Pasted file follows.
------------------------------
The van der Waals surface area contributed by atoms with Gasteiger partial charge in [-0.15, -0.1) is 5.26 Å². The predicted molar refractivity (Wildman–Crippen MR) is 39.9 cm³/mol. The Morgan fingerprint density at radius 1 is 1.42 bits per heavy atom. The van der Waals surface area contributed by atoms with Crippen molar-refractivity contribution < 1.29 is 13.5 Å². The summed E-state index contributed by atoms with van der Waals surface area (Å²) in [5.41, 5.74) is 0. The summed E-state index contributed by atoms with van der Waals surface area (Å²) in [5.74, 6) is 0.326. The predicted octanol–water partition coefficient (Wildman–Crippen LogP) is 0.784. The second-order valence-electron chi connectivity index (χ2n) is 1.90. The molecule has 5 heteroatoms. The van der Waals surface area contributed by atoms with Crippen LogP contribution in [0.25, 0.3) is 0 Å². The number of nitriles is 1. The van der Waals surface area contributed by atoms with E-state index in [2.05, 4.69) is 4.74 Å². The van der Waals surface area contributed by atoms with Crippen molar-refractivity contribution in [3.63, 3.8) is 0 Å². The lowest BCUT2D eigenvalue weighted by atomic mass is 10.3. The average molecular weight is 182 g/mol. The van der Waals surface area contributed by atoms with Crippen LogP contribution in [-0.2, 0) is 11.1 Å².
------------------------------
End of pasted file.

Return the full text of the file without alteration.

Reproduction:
The van der Waals surface area contributed by atoms with Gasteiger partial charge in [-0.15, -0.1) is 5.26 Å². The predicted molar refractivity (Wildman–Crippen MR) is 39.9 cm³/mol. The Morgan fingerprint density at radius 1 is 1.42 bits per heavy atom. The van der Waals surface area contributed by atoms with Crippen molar-refractivity contribution < 1.29 is 13.5 Å². The summed E-state index contributed by atoms with van der Waals surface area (Å²) in [5.41, 5.74) is 0. The summed E-state index contributed by atoms with van der Waals surface area (Å²) in [5.74, 6) is 0.326. The predicted octanol–water partition coefficient (Wildman–Crippen LogP) is 0.784. The second-order valence-electron chi connectivity index (χ2n) is 1.90. The molecule has 5 heteroatoms. The van der Waals surface area contributed by atoms with Crippen LogP contribution in [0.25, 0.3) is 0 Å². The number of nitriles is 1. The van der Waals surface area contributed by atoms with E-state index in [2.05, 4.69) is 4.74 Å². The van der Waals surface area contributed by atoms with Crippen molar-refractivity contribution in [3.63, 3.8) is 0 Å². The lowest BCUT2D eigenvalue weighted by atomic mass is 10.3. The average molecular weight is 182 g/mol. The van der Waals surface area contributed by atoms with Crippen LogP contribution in [-0.2, 0) is 11.1 Å².